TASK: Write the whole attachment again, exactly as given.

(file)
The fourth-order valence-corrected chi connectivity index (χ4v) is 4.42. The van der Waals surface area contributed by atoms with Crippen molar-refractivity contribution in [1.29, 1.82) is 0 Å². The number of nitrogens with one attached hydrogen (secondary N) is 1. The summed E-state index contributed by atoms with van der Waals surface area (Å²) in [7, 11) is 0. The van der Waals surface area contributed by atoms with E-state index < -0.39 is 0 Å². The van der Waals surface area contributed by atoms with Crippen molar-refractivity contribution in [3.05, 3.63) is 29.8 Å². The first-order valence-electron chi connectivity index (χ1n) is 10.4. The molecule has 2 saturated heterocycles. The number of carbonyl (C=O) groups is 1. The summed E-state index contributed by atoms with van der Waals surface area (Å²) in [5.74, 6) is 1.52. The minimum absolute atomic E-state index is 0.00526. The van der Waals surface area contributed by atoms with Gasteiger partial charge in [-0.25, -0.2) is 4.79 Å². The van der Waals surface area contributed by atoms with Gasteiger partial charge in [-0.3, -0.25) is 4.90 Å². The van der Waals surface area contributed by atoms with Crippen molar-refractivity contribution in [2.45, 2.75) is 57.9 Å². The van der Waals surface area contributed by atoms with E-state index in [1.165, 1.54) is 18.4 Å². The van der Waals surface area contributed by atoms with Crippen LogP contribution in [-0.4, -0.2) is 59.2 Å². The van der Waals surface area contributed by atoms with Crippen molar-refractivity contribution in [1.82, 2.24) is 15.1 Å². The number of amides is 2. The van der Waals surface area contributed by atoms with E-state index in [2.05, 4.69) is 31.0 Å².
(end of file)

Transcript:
The fourth-order valence-corrected chi connectivity index (χ4v) is 4.42. The van der Waals surface area contributed by atoms with Crippen molar-refractivity contribution in [1.29, 1.82) is 0 Å². The number of nitrogens with one attached hydrogen (secondary N) is 1. The summed E-state index contributed by atoms with van der Waals surface area (Å²) in [7, 11) is 0. The van der Waals surface area contributed by atoms with E-state index < -0.39 is 0 Å². The van der Waals surface area contributed by atoms with Crippen molar-refractivity contribution in [3.05, 3.63) is 29.8 Å². The first-order valence-electron chi connectivity index (χ1n) is 10.4. The molecule has 2 saturated heterocycles. The number of carbonyl (C=O) groups is 1. The summed E-state index contributed by atoms with van der Waals surface area (Å²) in [5.74, 6) is 1.52. The minimum absolute atomic E-state index is 0.00526. The van der Waals surface area contributed by atoms with Gasteiger partial charge in [-0.25, -0.2) is 4.79 Å². The van der Waals surface area contributed by atoms with Gasteiger partial charge in [-0.3, -0.25) is 4.90 Å². The van der Waals surface area contributed by atoms with Crippen molar-refractivity contribution in [2.45, 2.75) is 57.9 Å². The van der Waals surface area contributed by atoms with E-state index in [1.165, 1.54) is 18.4 Å². The van der Waals surface area contributed by atoms with Crippen LogP contribution in [-0.4, -0.2) is 59.2 Å². The van der Waals surface area contributed by atoms with Crippen molar-refractivity contribution in [1.82, 2.24) is 15.1 Å². The number of amides is 2. The van der Waals surface area contributed by atoms with E-state index in [2.05, 4.69) is 31.0 Å².